Good Clinical Practices Important to Treat Alzheimer’s in People With Down Syndrome
More research is essential to improve protocols for diagnosing Alzheimer’s disease in people with Down syndrome, but the ability to identify and care for those patients is enhanced significantly if clinicians are aware of specific circumstances and use a multi-disciplinary treatment strategy.
Those findings are included in a study titled “Challenges faced in managing dementia in Alzheimer’s disease in patients with Down syndrome,” and published in the journal Degenerative Neurological and Neuromuscular Disease. The study highlights the need for more research on managing Alzheimer’s disease in this group of patients, as very few robust clinical studies are available. However, it emphasizes that quality care for people with both Down syndrome and Alzheimer’s is possible if good clinical practice guidelines are followed.
Although people with Down syndrome develop Alzheimer’s more often than the general population, there is not much research focusing on this patient group. In this study, scientists from the Birmingham Learning Disability Service at Birmingham Community Healthcare NHS Foundation Trust in the U.K. placed the spotlight on the particular issues that physicians and caretakers should taken into account when managing Alzheimer’s dementia in people with Down.
Alzheimer’s translates into the same kind of symptoms in people with Down as in others, but the presence of intellectual disability, other diseases, or an inability to communicate symptoms might slow a diagnosis.
Setting a diagnosis frequently is more challenging than in other people, the review noted. Detecting changes in cognition and adaptive skills often is more valuable than plain cognitive assessments, and some researchers have suggested that routine cognitive screening of adults with Down may be helpful in tracking such changes. There is, however, no published research supporting such an approach.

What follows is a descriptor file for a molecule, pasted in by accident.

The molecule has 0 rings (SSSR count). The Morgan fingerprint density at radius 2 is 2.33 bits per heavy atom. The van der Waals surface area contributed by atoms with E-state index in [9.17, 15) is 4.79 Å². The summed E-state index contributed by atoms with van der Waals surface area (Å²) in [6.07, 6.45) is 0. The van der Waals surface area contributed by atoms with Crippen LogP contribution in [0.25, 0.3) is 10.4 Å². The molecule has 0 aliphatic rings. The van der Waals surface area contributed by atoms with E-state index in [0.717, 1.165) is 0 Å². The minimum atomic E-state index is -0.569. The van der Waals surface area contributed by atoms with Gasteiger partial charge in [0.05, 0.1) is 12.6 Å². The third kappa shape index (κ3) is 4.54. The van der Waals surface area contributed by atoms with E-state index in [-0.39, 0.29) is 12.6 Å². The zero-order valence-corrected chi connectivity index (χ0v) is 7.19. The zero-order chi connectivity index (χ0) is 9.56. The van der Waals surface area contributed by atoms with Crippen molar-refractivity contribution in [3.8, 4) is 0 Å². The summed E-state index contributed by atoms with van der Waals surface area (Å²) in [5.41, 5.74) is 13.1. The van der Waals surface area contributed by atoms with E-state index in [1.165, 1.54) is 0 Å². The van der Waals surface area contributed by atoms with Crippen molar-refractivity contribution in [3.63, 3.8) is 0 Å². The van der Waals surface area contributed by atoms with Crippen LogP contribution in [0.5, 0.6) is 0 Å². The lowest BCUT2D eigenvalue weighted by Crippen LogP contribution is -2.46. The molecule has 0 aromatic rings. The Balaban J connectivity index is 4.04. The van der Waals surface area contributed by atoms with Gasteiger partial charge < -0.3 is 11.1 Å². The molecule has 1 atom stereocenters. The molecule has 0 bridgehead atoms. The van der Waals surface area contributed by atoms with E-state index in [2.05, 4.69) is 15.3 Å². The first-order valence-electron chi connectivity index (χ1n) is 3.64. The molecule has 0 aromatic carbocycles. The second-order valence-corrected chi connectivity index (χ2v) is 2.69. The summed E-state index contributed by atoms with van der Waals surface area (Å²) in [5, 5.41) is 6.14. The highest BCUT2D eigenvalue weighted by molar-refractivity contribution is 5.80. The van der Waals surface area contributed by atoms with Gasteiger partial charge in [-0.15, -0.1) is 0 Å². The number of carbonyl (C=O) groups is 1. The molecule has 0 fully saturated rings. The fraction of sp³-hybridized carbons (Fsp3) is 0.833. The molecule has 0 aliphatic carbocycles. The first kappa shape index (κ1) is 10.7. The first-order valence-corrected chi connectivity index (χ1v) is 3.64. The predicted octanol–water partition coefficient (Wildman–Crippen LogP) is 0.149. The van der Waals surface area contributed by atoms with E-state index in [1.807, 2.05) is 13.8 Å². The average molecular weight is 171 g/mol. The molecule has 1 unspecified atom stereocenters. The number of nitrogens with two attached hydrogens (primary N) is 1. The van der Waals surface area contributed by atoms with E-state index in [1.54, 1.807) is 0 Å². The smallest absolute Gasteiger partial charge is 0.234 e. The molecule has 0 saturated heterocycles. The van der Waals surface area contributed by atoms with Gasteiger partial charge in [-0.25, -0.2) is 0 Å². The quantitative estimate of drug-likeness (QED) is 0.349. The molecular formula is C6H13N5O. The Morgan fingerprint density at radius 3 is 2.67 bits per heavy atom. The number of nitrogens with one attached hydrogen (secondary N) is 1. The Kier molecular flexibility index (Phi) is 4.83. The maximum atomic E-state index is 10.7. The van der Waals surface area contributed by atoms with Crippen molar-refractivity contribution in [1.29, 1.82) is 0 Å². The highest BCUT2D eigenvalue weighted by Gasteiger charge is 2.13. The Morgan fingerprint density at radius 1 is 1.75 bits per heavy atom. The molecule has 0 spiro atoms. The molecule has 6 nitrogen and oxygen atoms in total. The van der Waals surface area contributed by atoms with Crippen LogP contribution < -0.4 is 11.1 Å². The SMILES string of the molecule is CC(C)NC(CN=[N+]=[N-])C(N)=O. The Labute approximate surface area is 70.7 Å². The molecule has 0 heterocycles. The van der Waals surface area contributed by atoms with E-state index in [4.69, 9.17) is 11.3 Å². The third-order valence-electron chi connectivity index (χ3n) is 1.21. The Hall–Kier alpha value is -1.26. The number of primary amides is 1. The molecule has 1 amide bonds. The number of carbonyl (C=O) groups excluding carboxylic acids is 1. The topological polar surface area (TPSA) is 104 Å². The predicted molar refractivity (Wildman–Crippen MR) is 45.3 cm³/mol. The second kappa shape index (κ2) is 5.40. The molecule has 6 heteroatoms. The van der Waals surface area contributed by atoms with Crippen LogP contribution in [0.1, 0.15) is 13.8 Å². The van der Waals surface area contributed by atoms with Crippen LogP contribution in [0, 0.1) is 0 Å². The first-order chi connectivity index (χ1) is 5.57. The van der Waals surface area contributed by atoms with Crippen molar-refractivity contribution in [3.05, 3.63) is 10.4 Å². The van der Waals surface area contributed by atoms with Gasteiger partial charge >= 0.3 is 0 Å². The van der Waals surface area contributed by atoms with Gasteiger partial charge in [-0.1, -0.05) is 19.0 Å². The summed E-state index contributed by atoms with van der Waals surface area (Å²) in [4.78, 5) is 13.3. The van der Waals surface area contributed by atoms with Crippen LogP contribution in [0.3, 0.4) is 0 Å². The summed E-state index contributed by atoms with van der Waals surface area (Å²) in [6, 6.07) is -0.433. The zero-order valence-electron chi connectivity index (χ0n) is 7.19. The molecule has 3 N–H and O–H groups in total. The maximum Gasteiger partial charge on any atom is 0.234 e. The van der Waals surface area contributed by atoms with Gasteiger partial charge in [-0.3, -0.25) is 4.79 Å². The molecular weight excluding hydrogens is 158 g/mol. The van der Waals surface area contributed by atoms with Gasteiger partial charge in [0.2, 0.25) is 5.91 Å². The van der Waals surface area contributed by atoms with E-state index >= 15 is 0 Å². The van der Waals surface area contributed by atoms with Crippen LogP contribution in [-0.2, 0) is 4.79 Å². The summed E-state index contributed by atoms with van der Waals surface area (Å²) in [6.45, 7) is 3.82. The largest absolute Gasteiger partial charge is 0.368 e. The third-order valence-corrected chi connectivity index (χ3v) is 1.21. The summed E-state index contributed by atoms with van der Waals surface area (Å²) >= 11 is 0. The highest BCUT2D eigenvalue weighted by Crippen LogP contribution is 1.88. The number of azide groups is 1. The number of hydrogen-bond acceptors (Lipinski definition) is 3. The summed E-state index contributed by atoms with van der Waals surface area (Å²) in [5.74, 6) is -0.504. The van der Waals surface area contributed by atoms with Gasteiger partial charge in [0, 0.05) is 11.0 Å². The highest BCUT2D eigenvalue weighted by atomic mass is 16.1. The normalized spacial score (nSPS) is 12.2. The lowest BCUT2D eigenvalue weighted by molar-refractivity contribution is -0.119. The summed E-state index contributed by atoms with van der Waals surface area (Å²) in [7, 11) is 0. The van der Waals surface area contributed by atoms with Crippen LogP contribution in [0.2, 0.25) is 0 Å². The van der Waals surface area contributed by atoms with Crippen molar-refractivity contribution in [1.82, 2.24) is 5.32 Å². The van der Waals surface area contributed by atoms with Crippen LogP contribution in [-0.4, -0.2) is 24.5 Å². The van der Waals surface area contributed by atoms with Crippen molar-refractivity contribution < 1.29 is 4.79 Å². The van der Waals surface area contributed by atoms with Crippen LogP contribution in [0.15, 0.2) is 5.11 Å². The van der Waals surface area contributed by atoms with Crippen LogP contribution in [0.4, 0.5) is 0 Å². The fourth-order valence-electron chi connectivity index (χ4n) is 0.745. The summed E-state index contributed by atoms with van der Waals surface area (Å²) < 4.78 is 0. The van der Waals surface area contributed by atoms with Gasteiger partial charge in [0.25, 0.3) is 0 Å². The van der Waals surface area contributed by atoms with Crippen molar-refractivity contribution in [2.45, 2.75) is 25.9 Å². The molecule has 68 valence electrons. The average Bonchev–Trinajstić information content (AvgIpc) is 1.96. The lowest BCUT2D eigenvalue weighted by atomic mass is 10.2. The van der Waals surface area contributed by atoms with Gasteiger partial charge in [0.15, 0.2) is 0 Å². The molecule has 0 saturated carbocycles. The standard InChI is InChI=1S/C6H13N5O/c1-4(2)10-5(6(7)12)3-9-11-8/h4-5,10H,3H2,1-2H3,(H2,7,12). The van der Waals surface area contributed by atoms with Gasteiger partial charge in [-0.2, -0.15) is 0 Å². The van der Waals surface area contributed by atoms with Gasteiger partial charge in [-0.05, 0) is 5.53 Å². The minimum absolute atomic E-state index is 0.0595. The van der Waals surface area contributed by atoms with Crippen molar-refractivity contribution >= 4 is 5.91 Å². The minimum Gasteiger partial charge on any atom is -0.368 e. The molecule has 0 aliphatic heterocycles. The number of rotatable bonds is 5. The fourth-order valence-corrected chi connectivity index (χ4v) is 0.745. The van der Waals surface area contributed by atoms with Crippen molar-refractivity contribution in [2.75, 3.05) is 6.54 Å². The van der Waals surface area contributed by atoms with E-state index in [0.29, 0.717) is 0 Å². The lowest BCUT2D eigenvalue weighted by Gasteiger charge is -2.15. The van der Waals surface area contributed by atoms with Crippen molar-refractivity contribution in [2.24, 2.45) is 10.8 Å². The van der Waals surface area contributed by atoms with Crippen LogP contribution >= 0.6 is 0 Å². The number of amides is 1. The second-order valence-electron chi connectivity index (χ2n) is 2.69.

The researchers underscore that, as in other people with Alzheimer’s, it is crucial that physicians rule out the possibility that cognitive decline is caused by other factors, such as physical or psychiatric disease, side effects of medications, or environmental factors. Among the most common contributors to cognitive decline are low levels of thyroid hormones and depression, which are widespread in Down patients.
A physical examination is crucial, the review said, particularly looking for changes in eyesight and hearing, weight, movement abnormalities known as extrapyramidal signs, and low levels of thyroid hormones.
Despite the frequency of Alzheimer’s in people with Down, there is no neuropsychological test battery, endorsed by the international research community, for this patient group. Nevertheless, there are a number of tests that focus on dementia in Down patients, which are commonly used.
Once a diagnosis is set, people with Down and Alzheimer’s should be managed by a multidisciplinary team, including not only physicians, but also mental health professionals, physiotherapists, and pharmacists. Caretakers also can contribute with information and provide a history of symptoms to make a diagnosis easier, the researchers noted.
A major drawback with drug treatment of people with Down is that very little clinical research has explored the effectiveness and safety of Alzheimer’s drugs in this population. The few studies that have been performed often suffer methodological problems, making it difficult to draw conclusions, researchers said.
In 2009 and 2015, the Cochrane Collaboration conducted reviews of antidementia drugs or nutritional supplements for people with Down syndrome. In 2009, the review could identify only one study that met the strict criteria for an anti-dementia drug trial. The study found only a modest trend, suggesting donepezil — a drug belonging to the class of Acetylcholinesterase inhibitors — slowed cognitive decline. By 2015, the review found nine studies, with the only drug showing an effect being simvastatin.
Importantly, the review pointed out that the presence of many other diseases in people with Down syndrome can make drugs used for dementia unsafe, as a disease condition can cause harmful effects of a drug. Interactions with other drugs also may produce dangerous side effects.
The review concluded there is no certain evidence that anti-dementia drugs are effective in slowing cognitive decline in people with Down syndrome. However, there is available evidence that such drugs can improve the quality of life of both patients and their caretakers.
Patients with Down and Alzheimer’s can suffer a range of other symptoms, such as psychotic symptoms, depression, and insomnia, which may need to be treated with drugs. The reviewers highlighted the importance of always starting with the lowest drug dose possible in these conditions, slowly increasing the dose to minimize side effects. In addition, they maintained that antipsychotic drugs should be used for as short a period as possible.
In contrast, studies show that managing depression can improve the quality of life and life expectancy in some patients.